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Travel industry news

07 Sep 2016

BY Edward Robertson


Ryanair boss: Brexit will cause significant economic damage

The boss of Ryanair has predicted “significant economic damage” for the UK once Brexit is enacted, with air fares set to rise considerably as airlines pull out of the country.

Michael OLeary

Ryanair boss: Brexit will mean airlines pulling out and air fare rises

Speaking at the launch of the airline’s summer 2017 programme in London last week, Michael O’Leary (below) admitted fares would likely fall in the immediate future as prices are reduced in order to stimulate sales, after the EU referendum prompted steep falls in the value of sterling against the dollar and euro.

However, he insisted the reduction in price would be short-lived.

“There’ll be a bunch of halfwits out there going: ‘Great, fares are getting cheaper,’ but as fares get cheaper more aircraft will be moved away from the UK in the next two or three years,” he said.

Ryanair has downgraded its own UK traffic growth predictions from 15% this year to 6% in 2017, meaning it will carry a total of 44.5 million passengers into or out of the UK next year instead of the
anticipated 50 million.

The airline will also relocate 10 of its aircraft, which it had planned to base in the UK, to other European bases.
It is this, O’Leary said, that will lead to prices ultimately rising, as consumers are left with fewer choices. He predicted though, that this would be the tip of the iceberg for
the UK economy.

“The UK is going to suffer some significant economic damage when we get into the entrails of the Brexit decision.

“We hope the UK does well out of it, but I’d be very concerned,” he added.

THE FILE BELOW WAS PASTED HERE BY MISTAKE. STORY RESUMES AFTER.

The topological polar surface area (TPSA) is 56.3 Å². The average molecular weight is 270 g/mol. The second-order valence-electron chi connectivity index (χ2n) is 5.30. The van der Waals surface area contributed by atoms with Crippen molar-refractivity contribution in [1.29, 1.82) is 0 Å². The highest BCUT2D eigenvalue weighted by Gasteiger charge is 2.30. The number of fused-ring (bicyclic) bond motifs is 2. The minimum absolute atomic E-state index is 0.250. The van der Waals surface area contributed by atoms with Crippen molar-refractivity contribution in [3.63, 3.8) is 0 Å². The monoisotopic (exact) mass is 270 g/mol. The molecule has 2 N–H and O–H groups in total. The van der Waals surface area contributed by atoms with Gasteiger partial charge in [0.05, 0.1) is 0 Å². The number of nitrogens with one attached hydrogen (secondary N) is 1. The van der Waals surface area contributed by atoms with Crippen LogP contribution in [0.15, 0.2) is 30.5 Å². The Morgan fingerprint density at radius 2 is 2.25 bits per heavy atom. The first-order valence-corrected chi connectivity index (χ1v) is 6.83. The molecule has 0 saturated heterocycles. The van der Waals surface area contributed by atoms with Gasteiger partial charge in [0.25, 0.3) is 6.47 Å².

Elsewhere, he warned that the impact of a Brexit on the aviation sector still remained largely unknown. While the US-EU open skies agreement might be retained by
the UK, O’Leary said there were potential issues regarding how Brexit would impact European routes.

Under current laws, an airline based in an EU country has the right to fly anywhere in Europe, as long as it is majority-owned by EU shareholders.

However, O’Leary said there was confusion as to what this would mean for airlines in which UK shareholders own significant stakes.

“[European airlines] must be 50.1% owned by EU shareholders and we have about 20% UK shareholders,”

O’Leary said, [meaning if the UK leaves the EU it will have less than 50% European shareholders].

“Flight routes are only one issue but it is the share holding [problem] that is much bigger and nobody has a clue.”

Leaving Brexit aside, O’Leary noted one positive on the horizon – the continued low price of oil, which should save the airline around €150 million next year. “That will be passed on in lower fares, which is why most of the other airlines are struggling to compete with us,” he added.

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